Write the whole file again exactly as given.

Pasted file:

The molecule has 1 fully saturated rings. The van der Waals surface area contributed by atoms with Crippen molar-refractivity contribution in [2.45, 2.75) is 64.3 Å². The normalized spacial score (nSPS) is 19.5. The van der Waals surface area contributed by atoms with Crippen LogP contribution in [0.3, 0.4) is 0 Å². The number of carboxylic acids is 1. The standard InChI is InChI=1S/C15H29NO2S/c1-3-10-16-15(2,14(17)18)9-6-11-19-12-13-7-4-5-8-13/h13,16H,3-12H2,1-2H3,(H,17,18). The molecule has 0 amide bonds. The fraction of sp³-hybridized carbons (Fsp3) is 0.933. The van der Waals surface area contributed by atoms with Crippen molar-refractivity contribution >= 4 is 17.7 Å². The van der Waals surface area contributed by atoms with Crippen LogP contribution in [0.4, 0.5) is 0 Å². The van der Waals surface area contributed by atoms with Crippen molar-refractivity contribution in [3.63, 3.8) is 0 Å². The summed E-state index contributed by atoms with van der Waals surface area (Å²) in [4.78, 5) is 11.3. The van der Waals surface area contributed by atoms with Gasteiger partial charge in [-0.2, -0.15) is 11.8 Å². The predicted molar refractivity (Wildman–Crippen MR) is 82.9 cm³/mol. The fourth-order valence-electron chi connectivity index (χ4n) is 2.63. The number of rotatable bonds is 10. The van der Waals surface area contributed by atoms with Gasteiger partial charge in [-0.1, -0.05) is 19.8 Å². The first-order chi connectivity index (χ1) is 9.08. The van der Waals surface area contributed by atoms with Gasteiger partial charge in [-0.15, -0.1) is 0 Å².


The molecule has 1 fully saturated rings. The van der Waals surface area contributed by atoms with Crippen molar-refractivity contribution in [2.45, 2.75) is 64.3 Å². The normalized spacial score (nSPS) is 19.5. The van der Waals surface area contributed by atoms with Crippen LogP contribution in [0.3, 0.4) is 0 Å². The number of carboxylic acids is 1. The standard InChI is InChI=1S/C15H29NO2S/c1-3-10-16-15(2,14(17)18)9-6-11-19-12-13-7-4-5-8-13/h13,16H,3-12H2,1-2H3,(H,17,18). The molecule has 0 amide bonds. The fraction of sp³-hybridized carbons (Fsp3) is 0.933. The van der Waals surface area contributed by atoms with Crippen molar-refractivity contribution >= 4 is 17.7 Å². The van der Waals surface area contributed by atoms with Crippen LogP contribution in [0.4, 0.5) is 0 Å². The van der Waals surface area contributed by atoms with Crippen molar-refractivity contribution in [3.63, 3.8) is 0 Å². The summed E-state index contributed by atoms with van der Waals surface area (Å²) in [4.78, 5) is 11.3. The van der Waals surface area contributed by atoms with Gasteiger partial charge in [-0.2, -0.15) is 11.8 Å². The predicted molar refractivity (Wildman–Crippen MR) is 82.9 cm³/mol. The fourth-order valence-electron chi connectivity index (χ4n) is 2.63. The number of rotatable bonds is 10. The van der Waals surface area contributed by atoms with Gasteiger partial charge in [-0.1, -0.05) is 19.8 Å². The first-order chi connectivity index (χ1) is 9.08. The van der Waals surface area contributed by atoms with Gasteiger partial charge in [-0.15, -0.1) is 0 Å².